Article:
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Researchers make breakthrough in lab that could revolutionize home furnishings: 'There is a lot of potential to expand this'

Going forward, the researchers plan to study other species and further refine and develop their processes.

Going forward, the researchers plan to study other species and further refine and develop their processes.

Photo Credit: iStock

The furniture of the future might be lab-grown thanks to a breakthrough at the Massachusetts Institute of Technology.  

In May 2022, the university announced that researchers discovered how to grow wood-like material around 100 times faster than it takes for a tree to reach maturity, potentially creating a path toward limiting deforestation, as well as waste and harmful pollution from manufacturing.  

"There is a lot of potential to expand this and grow three-dimensional structures," Ph.D. graduate Ashley Beckwith, the lead author of the study, said in the press release by MIT News. 

To produce the material, the researchers used cells from the common zinnia, a type of summer flower. They grew the cells in a liquid medium for two days before moving them to a nutrient-packed, hormone-infused gel mixture.

"In the human body, you have hormones that determine how your cells develop and how certain traits emerge. In the same way, by changing the hormone concentrations in the nutrient broth, the plant cells respond differently," Beckwith explained

In order to determine the final shape of the structure, scientists put the gel solution into a 3D printer and left the modified cells to incubate in the dark for three months. Upon examination, the scientists discovered that high hormone levels produced a denser plant material. 

As Beckwith pointed out to MIT News, trees are an essential part of regulating global temperatures, so she is optimistic that her team's research could help cut down on deforestation, which also contributes to biodiversity loss.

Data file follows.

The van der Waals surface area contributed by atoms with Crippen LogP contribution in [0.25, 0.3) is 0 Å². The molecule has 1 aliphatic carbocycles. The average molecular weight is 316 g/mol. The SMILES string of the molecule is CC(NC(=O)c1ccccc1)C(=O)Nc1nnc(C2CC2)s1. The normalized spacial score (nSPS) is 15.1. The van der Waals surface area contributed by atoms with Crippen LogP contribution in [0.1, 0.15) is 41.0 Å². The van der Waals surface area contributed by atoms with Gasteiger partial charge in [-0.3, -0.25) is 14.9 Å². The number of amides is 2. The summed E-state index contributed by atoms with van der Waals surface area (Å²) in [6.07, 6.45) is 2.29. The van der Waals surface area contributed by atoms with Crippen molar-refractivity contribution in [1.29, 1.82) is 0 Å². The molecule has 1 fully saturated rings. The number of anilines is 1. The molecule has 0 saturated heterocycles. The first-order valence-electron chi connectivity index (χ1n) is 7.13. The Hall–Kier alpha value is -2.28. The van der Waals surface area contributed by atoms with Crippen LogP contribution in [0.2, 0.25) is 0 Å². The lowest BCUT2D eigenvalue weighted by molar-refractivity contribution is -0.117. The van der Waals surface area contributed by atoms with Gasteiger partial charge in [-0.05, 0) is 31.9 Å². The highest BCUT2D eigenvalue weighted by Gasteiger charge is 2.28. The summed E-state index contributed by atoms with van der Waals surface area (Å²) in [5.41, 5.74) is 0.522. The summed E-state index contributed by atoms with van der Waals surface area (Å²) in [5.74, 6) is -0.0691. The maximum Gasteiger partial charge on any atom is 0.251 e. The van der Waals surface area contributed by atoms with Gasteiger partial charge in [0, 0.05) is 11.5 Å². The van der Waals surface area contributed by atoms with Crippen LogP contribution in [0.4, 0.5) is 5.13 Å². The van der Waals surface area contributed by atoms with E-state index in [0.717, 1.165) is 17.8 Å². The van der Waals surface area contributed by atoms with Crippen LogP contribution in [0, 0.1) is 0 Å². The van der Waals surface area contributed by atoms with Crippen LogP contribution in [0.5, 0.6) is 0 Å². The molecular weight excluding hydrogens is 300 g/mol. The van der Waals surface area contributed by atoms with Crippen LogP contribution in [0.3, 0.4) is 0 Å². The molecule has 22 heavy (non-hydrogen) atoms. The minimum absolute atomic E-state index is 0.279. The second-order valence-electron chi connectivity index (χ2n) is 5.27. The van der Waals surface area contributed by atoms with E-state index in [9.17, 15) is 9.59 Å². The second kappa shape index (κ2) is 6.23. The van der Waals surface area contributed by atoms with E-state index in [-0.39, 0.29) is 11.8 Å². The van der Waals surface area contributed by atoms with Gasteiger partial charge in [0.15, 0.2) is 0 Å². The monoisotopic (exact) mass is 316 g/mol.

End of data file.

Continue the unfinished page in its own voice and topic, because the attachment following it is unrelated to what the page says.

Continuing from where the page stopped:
Despite the need and international commitments to protect our forests, the World Resources Institute found that the rate at which we have been losing trees is accelerating. In 2022, tropical primary forest loss was "the equivalent of losing 11 [soccer] fields of forest per minute." 

The furniture industry is the third-largest user of wood after the construction and paper sectors, according to the National Wildlife Federation, but a survey cited by the outlet found that 97% of people polled were interested in purchasing more planet-friendly products. 

Many brands are already using sustainable and reclaimed materials in their decor, and upcycling old furniture is a growing trend

The scientists at MIT, meanwhile, believe that experimenting with "a true wood-forming plant," as described in their study published by the journal Materials Today, could ultimately lead to tree-free wooden objects such as tables, desks, or walls. 

"I think the real opportunity here is to be optimal with what you use and how you use it. If you want to create an object that is going to serve some purpose, there are mechanical expectations to consider. This process is really amenable to customization," senior author Luis Fernando Velásquez-García told MIT News. 

Going forward, the researchers plan to study other species and further refine and develop their processes, including by examining how various genetic and chemical factors impact cell growth. 

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